By Ami*

Last month, the EarthRights School had a trip to Thilawa, Myanmar, to visit people from six different villages to learn about their involuntary resettlement to make room for a Special Economic Zone (SEZ). The trip taught me a lot about the effects of this SEZ on local people and how they fight to defend their own interests.

The Thilawa Special Economic Zone is Myanmar’s first SEZ. It covers 2400 hectares and is being developed in two phases: Zone A and Zone B. By now, 68 families have already been relocated for Zone A and almost 1,000 households more will be resettled for Zone B.

Resettled people in the two areas have encountered many serious issues. Local people have been coerced and forced to move to a relocation site that was barely inhabitable when they arrived. Moreover, they did not receive proper compensation for relocating. Because of this, they still had to live in a cramped house because they could not afford a new home. They also were not given new land to farm and lost their livelihoods. This has made it difficult to send children to school, as some families struggle to afford tuition and transportation.

In order to solve the above problems, local people established the Thilawa Social Development Group (TSDG), an organization of leaders from 6 impacted villages who represent the impacted people. Because Thilawa SEZ receives a lot of Japanese funding, including from the Japan International Cooperation Agency (JICA), TSDG has been to Japan twice. In 2014, they traveled to file a complaint with JICA calling for due process, just compensation, and the suspension of the project until a just solution can be reached. In 2016, as JICA was deciding whether to invest in Zone B of Thilawa SEZ, TSDG traveled to Japan again to meet with policy makers, companies and Japanese grassroots groups to raise awareness of the situation on the ground. They have also joined a consultative group of project stakeholders and tried to dialogue directly with companies and the government.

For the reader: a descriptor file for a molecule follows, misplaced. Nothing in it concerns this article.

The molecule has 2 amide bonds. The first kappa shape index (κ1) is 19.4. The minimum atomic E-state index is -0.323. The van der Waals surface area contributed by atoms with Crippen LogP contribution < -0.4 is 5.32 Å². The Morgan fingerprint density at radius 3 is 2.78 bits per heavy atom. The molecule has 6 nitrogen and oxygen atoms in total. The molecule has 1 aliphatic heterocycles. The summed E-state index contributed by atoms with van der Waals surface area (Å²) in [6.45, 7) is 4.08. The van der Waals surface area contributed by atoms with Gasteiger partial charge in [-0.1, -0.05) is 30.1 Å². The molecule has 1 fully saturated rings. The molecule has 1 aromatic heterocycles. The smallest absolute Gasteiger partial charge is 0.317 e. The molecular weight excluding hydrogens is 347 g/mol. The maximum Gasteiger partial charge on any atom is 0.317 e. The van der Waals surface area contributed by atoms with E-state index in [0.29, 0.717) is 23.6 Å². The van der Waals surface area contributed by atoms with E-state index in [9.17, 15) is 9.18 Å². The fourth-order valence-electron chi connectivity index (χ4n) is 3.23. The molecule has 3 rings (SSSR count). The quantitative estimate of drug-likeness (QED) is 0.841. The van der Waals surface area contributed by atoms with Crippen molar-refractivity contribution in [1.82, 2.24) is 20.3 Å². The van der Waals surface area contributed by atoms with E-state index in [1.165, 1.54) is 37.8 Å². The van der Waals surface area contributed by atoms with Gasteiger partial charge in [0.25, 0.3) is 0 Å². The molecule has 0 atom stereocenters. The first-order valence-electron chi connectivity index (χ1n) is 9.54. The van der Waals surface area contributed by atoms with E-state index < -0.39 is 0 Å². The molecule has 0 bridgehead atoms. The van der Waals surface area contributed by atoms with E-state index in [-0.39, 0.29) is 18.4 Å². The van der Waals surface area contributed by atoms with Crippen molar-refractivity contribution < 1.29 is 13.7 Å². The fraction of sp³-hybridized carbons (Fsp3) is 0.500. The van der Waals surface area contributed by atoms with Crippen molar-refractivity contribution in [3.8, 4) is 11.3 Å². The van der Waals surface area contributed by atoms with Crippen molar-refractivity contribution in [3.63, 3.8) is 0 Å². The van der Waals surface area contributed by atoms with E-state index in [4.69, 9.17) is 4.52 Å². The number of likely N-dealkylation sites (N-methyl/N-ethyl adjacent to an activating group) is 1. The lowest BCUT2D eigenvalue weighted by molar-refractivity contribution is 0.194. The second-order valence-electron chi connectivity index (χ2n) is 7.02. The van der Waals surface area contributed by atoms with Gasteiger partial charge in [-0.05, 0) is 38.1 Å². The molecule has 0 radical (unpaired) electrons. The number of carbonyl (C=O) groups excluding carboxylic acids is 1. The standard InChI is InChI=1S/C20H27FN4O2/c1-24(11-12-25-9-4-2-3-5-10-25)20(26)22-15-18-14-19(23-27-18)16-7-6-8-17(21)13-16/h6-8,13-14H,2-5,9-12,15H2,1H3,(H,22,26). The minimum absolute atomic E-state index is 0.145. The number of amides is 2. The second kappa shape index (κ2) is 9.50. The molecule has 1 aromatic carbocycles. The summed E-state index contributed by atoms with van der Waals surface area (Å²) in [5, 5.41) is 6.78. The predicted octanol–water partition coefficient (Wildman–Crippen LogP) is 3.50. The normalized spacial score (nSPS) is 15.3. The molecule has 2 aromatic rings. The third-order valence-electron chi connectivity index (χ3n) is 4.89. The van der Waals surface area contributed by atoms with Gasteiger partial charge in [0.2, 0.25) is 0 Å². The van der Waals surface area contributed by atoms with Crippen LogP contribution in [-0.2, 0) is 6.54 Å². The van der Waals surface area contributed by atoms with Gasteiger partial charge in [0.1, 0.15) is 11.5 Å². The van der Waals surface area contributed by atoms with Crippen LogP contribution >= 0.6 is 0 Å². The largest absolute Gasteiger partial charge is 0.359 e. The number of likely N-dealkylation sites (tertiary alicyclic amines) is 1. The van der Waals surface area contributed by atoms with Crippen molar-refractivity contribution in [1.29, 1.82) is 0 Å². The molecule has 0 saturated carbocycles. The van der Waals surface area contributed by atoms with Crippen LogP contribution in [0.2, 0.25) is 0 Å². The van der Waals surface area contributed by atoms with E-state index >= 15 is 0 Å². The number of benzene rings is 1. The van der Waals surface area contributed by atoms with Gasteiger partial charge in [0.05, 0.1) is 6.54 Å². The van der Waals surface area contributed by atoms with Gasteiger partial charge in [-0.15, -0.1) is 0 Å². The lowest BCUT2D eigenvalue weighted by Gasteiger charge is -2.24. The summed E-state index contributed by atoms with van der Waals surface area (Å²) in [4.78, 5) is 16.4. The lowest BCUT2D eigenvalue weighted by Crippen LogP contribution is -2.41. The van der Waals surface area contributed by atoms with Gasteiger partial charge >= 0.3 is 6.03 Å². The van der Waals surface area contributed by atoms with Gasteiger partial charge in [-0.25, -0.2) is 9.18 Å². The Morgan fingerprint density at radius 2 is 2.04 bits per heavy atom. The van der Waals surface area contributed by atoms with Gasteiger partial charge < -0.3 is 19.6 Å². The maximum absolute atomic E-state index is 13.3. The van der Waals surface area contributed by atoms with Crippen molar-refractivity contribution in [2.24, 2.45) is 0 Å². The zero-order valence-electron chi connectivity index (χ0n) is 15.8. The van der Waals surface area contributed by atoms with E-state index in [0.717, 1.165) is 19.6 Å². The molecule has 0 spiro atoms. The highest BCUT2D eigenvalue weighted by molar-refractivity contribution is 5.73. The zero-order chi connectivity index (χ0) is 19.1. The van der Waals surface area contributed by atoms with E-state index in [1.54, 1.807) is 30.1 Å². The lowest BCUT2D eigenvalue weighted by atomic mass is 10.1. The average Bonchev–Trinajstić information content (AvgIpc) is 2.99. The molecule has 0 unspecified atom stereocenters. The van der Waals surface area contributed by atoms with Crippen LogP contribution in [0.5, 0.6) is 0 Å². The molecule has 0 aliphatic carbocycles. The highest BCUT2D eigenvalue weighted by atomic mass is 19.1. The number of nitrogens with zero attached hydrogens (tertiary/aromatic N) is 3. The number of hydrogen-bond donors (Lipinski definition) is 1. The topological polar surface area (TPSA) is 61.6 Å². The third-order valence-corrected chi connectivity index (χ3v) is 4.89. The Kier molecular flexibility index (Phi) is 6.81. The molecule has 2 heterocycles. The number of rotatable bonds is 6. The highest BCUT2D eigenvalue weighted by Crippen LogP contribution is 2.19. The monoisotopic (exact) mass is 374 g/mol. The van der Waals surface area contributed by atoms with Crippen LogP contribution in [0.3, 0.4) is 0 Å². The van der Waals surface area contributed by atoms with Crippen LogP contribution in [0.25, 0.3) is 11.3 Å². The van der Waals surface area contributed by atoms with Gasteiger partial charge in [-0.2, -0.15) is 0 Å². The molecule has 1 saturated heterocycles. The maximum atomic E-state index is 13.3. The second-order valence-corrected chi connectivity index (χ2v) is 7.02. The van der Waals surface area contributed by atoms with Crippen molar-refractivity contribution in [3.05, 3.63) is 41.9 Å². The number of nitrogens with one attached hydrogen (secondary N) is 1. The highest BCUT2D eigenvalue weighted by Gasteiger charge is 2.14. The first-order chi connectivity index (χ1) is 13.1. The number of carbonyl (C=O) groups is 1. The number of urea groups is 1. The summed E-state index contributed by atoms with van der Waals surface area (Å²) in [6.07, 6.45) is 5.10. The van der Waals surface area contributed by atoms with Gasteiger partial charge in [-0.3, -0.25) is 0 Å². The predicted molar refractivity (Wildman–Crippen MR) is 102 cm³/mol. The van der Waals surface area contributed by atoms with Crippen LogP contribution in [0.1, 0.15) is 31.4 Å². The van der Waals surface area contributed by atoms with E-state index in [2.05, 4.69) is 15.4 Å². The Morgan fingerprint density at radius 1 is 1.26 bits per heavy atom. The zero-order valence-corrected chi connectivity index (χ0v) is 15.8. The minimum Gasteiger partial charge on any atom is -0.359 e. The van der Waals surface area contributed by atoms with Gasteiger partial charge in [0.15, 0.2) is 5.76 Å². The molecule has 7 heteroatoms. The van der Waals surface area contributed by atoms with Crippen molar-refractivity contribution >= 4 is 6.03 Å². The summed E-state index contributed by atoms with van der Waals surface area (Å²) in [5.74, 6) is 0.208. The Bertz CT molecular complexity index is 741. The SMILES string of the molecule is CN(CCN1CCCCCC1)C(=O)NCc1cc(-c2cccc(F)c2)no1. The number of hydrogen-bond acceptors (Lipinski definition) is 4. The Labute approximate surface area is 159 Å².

Since late 2014, with the help of ERI, TSDG has designed a new strategy called a “Community-Driven Operational Grievance Mechanism” (CD-OGM) to handle problems coming from development projects. When a community faces rights violations or issues caused by business activities, there are two kinds of solutions to find remedies for harms: judicial mechanisms (court-based) and non-judicial mechanisms (via religious institutions, state, funding, grievances, etc.). Companies may have non-judicial complaint mechanisms, but the company's complaint mechanism might not create fairness and transparency.

It is true that a CD-OGM cannot prevent threats. However, it can be used to alert other communities. For example, when a company pours chemicals into the river and this has serious consequences, the community in that area may file a complaint through this mechanism in order to begin an investigation. As the CD-OGM attempts to find an appropriate remedy, villagers might discuss with the company and other stakeholders how to prevent or mitigate the damage. As a result, neighboring communities will know the risks they will face if they are in the same situation and how to address it.  

The trip to Thilawa was powerful and helped me understand about CD-OGM as well. I hope that with this new mechanism, the Thilawa community and other communities will be able to solve their problems when the state builds SEZs and other projects.

*Ami is an EarthRights School student from the Mekong region.

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